When you have a website regardless if it’s a php only site or a WordPress site you have probably encountered the 500 Internal Server Error.

The server shows the error but doesn’t tell you anything that may have caused it.

Another type of bad error is to not see an error at all but a blank page.

I know you’re busy and want to do some awesome work but this issue has to be resolved first.

Take a deep breath and read on.

What is 500 Internal Server Error?

This is one of the most common server errors. It occurs when there’s some sort of an issue with the server. It’s called a server-side error. This means It’s computer or your Internet connection but it may or may not be caused by your WordPress site.

The error is pretty generic and in order to find the cause some troubleshooting has to be done which might take several hours to fix. The most important thing is to find the cause of that error. Then the next step is to come up with a solution.

Troubleshooting

The first thing is to ask yourself when the Internal Server Error started happening.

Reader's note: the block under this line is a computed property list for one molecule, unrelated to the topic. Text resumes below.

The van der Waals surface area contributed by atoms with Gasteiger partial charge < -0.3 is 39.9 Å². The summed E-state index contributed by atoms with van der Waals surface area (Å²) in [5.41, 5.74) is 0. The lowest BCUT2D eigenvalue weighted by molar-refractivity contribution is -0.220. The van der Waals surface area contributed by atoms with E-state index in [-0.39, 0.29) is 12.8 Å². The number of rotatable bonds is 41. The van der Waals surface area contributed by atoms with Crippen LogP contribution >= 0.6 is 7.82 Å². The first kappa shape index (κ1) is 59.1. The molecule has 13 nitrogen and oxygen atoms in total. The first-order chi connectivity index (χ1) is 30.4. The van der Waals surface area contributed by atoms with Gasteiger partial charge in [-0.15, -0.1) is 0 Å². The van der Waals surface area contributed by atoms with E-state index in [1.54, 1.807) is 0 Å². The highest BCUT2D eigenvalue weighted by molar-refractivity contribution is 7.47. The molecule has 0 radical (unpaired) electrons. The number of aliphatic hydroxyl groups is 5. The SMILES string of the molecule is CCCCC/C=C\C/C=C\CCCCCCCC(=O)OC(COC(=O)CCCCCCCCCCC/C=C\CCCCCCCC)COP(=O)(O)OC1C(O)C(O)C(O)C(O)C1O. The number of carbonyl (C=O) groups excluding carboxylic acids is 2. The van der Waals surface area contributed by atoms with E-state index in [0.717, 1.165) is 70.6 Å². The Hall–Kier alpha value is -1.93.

With computers and sites things do not happen by themselves. Something or someone did something and as a result something else happened. 

The first step is to check the logs. There should be a specific error message which part of the site had caused the error.

If you have a control panel do search for log and navigate to them

If your site is running nginx web server the logs are usually saved here:

/var/log/nginx/error.log

If your site is running the apache web server the logs are usually saved here:

/var/log/apache2/error.log

For the last 2 folders you may need root/admin and ssh access.

You can always ask the support to check your site and/or if they don’t want to fix it for you, maybe they can at least give you the last 100 lines of those lgo files.